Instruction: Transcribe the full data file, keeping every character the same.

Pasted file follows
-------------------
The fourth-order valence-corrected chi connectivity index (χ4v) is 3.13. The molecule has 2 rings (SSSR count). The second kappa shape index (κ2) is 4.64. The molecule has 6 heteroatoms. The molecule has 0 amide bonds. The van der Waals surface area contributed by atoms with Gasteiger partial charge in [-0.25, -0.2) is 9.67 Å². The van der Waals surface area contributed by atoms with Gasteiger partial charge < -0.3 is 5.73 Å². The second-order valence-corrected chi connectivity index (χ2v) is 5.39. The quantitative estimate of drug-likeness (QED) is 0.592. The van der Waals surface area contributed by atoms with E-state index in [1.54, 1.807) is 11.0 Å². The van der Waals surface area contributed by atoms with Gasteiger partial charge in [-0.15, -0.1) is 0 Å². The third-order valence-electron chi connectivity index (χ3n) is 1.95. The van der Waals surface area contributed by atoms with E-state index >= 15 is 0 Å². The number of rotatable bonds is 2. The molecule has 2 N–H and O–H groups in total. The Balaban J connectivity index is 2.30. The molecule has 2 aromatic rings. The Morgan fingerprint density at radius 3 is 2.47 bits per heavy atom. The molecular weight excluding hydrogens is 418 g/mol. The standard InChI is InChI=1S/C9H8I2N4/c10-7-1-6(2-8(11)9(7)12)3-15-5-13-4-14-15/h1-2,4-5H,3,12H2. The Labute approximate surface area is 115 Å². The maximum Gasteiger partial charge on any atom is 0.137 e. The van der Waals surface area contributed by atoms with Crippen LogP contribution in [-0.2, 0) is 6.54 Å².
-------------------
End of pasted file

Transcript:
The fourth-order valence-corrected chi connectivity index (χ4v) is 3.13. The molecule has 2 rings (SSSR count). The second kappa shape index (κ2) is 4.64. The molecule has 6 heteroatoms. The molecule has 0 amide bonds. The van der Waals surface area contributed by atoms with Gasteiger partial charge in [-0.25, -0.2) is 9.67 Å². The van der Waals surface area contributed by atoms with Gasteiger partial charge < -0.3 is 5.73 Å². The second-order valence-corrected chi connectivity index (χ2v) is 5.39. The quantitative estimate of drug-likeness (QED) is 0.592. The van der Waals surface area contributed by atoms with E-state index in [1.54, 1.807) is 11.0 Å². The van der Waals surface area contributed by atoms with Gasteiger partial charge in [-0.15, -0.1) is 0 Å². The third-order valence-electron chi connectivity index (χ3n) is 1.95. The van der Waals surface area contributed by atoms with E-state index >= 15 is 0 Å². The number of rotatable bonds is 2. The molecule has 2 N–H and O–H groups in total. The Balaban J connectivity index is 2.30. The molecule has 2 aromatic rings. The Morgan fingerprint density at radius 3 is 2.47 bits per heavy atom. The molecular weight excluding hydrogens is 418 g/mol. The standard InChI is InChI=1S/C9H8I2N4/c10-7-1-6(2-8(11)9(7)12)3-15-5-13-4-14-15/h1-2,4-5H,3,12H2. The Labute approximate surface area is 115 Å². The maximum Gasteiger partial charge on any atom is 0.137 e. The van der Waals surface area contributed by atoms with Crippen LogP contribution in [-0.2, 0) is 6.54 Å².